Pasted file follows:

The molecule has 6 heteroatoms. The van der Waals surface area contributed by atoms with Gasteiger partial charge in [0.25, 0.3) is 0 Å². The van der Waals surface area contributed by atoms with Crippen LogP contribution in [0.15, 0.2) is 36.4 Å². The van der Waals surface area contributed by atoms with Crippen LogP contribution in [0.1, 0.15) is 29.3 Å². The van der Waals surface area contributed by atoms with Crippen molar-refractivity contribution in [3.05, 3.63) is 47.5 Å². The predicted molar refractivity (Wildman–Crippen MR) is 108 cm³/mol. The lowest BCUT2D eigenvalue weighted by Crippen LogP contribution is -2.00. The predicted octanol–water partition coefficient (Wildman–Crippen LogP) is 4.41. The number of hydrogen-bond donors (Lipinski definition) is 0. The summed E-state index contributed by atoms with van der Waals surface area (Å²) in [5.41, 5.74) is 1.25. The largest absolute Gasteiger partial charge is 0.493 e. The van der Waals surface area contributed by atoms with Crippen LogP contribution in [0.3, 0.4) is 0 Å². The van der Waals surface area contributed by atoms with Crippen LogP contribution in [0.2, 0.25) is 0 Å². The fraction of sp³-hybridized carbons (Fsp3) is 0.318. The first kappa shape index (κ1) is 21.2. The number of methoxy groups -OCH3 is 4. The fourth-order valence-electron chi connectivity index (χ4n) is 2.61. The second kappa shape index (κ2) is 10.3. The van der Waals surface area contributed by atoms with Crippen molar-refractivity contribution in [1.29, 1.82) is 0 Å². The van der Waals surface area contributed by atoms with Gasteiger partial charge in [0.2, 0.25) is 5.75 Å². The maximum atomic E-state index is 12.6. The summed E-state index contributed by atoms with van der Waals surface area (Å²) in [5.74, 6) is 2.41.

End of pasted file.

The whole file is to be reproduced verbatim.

The molecule has 6 heteroatoms. The van der Waals surface area contributed by atoms with Gasteiger partial charge in [0.25, 0.3) is 0 Å². The van der Waals surface area contributed by atoms with Crippen LogP contribution in [0.15, 0.2) is 36.4 Å². The van der Waals surface area contributed by atoms with Crippen LogP contribution in [0.1, 0.15) is 29.3 Å². The van der Waals surface area contributed by atoms with Crippen molar-refractivity contribution in [3.05, 3.63) is 47.5 Å². The predicted molar refractivity (Wildman–Crippen MR) is 108 cm³/mol. The lowest BCUT2D eigenvalue weighted by Crippen LogP contribution is -2.00. The predicted octanol–water partition coefficient (Wildman–Crippen LogP) is 4.41. The number of hydrogen-bond donors (Lipinski definition) is 0. The summed E-state index contributed by atoms with van der Waals surface area (Å²) in [5.41, 5.74) is 1.25. The largest absolute Gasteiger partial charge is 0.493 e. The van der Waals surface area contributed by atoms with Crippen LogP contribution in [0.3, 0.4) is 0 Å². The van der Waals surface area contributed by atoms with Crippen LogP contribution in [0.2, 0.25) is 0 Å². The fraction of sp³-hybridized carbons (Fsp3) is 0.318. The first kappa shape index (κ1) is 21.2. The number of methoxy groups -OCH3 is 4. The fourth-order valence-electron chi connectivity index (χ4n) is 2.61. The second kappa shape index (κ2) is 10.3. The van der Waals surface area contributed by atoms with Crippen molar-refractivity contribution in [1.29, 1.82) is 0 Å². The van der Waals surface area contributed by atoms with Gasteiger partial charge in [0.2, 0.25) is 5.75 Å². The maximum atomic E-state index is 12.6. The summed E-state index contributed by atoms with van der Waals surface area (Å²) in [5.74, 6) is 2.41.